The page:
Mobile device 400 is a context / location aware cell device that determines its location by sensing EM signals present at different locations and adapts its behavior to the current context or location. To accomplish this, the data obtained by sensing the EM signal is stored on the mobile device and / or the remote device along with the data representing the UI settings. Location data and UI data are analyzed to detect patterns, which patterns are used to automatically configure one or more UI settings of the mobile device at appropriate times and places.

For example, assume that a user can usually make a number of manual adjustments to the UI settings of a mobile device. This means turning the ringer on or off, adjusting the ringer volume, turning the vibration feature on or off, setting a specific ringtone among a number of available ringtones stored on the device, and setting a specific ringtone based on caller identification. Include. The user may, for example, turn off the ringtone when going to the theater or church to avoid disturbing others. Or, when walking around a city with high ambient noise level, the user can set the ring tone to a high volume so that an incoming call can be heard well. In addition, the user may set a personal ringtone, such as a clip of pop music during non-business hours, or set a more conservative work ringtone, such as a conventional ring tone, during business hours. The user may also set a specific ring tone based on caller identification that changes during business hours and non-business hours.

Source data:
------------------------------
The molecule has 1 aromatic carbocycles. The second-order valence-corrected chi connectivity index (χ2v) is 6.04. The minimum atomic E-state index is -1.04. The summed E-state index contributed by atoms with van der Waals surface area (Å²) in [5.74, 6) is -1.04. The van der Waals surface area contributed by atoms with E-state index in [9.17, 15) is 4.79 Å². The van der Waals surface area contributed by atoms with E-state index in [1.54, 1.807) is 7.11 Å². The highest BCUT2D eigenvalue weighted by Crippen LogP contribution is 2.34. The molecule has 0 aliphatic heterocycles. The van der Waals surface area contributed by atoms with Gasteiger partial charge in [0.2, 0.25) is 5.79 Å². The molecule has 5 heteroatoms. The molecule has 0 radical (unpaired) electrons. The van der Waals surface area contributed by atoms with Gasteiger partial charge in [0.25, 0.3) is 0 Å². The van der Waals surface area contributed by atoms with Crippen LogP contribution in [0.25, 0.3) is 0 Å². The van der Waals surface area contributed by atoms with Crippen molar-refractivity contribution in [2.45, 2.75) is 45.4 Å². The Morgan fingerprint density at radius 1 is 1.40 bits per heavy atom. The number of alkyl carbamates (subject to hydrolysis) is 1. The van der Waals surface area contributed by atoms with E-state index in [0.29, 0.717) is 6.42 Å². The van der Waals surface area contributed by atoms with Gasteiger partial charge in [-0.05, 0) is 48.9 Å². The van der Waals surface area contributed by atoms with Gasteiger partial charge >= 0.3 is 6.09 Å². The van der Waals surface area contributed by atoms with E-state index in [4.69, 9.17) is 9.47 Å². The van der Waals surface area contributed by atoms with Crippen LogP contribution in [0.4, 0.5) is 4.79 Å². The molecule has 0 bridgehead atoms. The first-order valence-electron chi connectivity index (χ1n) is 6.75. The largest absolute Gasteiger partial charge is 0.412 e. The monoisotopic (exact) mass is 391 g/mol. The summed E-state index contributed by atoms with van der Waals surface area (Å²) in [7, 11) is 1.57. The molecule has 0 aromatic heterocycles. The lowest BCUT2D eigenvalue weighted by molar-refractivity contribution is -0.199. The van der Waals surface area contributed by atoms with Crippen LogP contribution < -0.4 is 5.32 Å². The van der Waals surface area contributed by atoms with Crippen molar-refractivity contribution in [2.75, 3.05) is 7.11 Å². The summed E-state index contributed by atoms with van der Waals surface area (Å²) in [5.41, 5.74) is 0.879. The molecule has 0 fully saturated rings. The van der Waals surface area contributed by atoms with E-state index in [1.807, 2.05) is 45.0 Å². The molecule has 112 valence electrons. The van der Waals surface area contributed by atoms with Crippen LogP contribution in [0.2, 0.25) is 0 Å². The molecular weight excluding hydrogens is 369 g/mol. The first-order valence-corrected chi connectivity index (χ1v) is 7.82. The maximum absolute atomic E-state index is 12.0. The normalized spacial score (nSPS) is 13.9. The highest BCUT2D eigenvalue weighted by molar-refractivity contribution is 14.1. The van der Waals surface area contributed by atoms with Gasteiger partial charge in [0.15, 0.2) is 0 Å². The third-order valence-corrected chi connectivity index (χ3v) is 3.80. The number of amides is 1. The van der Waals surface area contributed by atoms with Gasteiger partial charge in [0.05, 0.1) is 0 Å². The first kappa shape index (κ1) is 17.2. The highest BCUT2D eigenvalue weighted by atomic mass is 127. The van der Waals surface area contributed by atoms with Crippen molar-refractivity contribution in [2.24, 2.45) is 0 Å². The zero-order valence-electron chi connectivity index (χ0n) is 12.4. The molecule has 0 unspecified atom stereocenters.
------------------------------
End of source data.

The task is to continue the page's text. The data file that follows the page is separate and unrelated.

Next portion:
In addition, the user may configure a power saving setting that causes the mobile device to enter hibernate mode where the screen is not illuminated after a certain time or automatically turns off all power after a certain time. It may be best to change these settings a lot at different times.